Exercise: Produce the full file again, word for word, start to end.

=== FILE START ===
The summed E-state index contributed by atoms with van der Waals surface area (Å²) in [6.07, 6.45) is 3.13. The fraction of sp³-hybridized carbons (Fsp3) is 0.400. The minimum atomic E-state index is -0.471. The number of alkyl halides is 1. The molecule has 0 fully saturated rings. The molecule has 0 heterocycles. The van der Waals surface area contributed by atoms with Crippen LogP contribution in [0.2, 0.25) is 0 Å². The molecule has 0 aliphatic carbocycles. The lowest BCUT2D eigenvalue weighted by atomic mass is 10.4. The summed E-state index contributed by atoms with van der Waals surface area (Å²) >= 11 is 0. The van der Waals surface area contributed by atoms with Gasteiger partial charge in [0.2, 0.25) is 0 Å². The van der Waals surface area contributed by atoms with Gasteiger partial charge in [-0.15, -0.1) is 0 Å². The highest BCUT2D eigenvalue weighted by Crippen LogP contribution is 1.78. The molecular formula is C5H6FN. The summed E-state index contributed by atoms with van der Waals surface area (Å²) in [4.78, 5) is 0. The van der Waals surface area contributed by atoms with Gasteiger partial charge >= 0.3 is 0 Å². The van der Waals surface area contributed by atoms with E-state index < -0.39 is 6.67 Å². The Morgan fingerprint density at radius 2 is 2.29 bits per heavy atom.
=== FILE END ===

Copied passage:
The summed E-state index contributed by atoms with van der Waals surface area (Å²) in [6.07, 6.45) is 3.13. The fraction of sp³-hybridized carbons (Fsp3) is 0.400. The minimum atomic E-state index is -0.471. The number of alkyl halides is 1. The molecule has 0 fully saturated rings. The molecule has 0 heterocycles. The van der Waals surface area contributed by atoms with Crippen LogP contribution in [0.2, 0.25) is 0 Å². The molecule has 0 aliphatic carbocycles. The lowest BCUT2D eigenvalue weighted by atomic mass is 10.4. The summed E-state index contributed by atoms with van der Waals surface area (Å²) >= 11 is 0. The van der Waals surface area contributed by atoms with Gasteiger partial charge in [0.2, 0.25) is 0 Å². The van der Waals surface area contributed by atoms with Gasteiger partial charge in [-0.15, -0.1) is 0 Å². The highest BCUT2D eigenvalue weighted by Crippen LogP contribution is 1.78. The molecular formula is C5H6FN. The summed E-state index contributed by atoms with van der Waals surface area (Å²) in [4.78, 5) is 0. The van der Waals surface area contributed by atoms with Gasteiger partial charge >= 0.3 is 0 Å². The van der Waals surface area contributed by atoms with E-state index < -0.39 is 6.67 Å². The Morgan fingerprint density at radius 2 is 2.29 bits per heavy atom.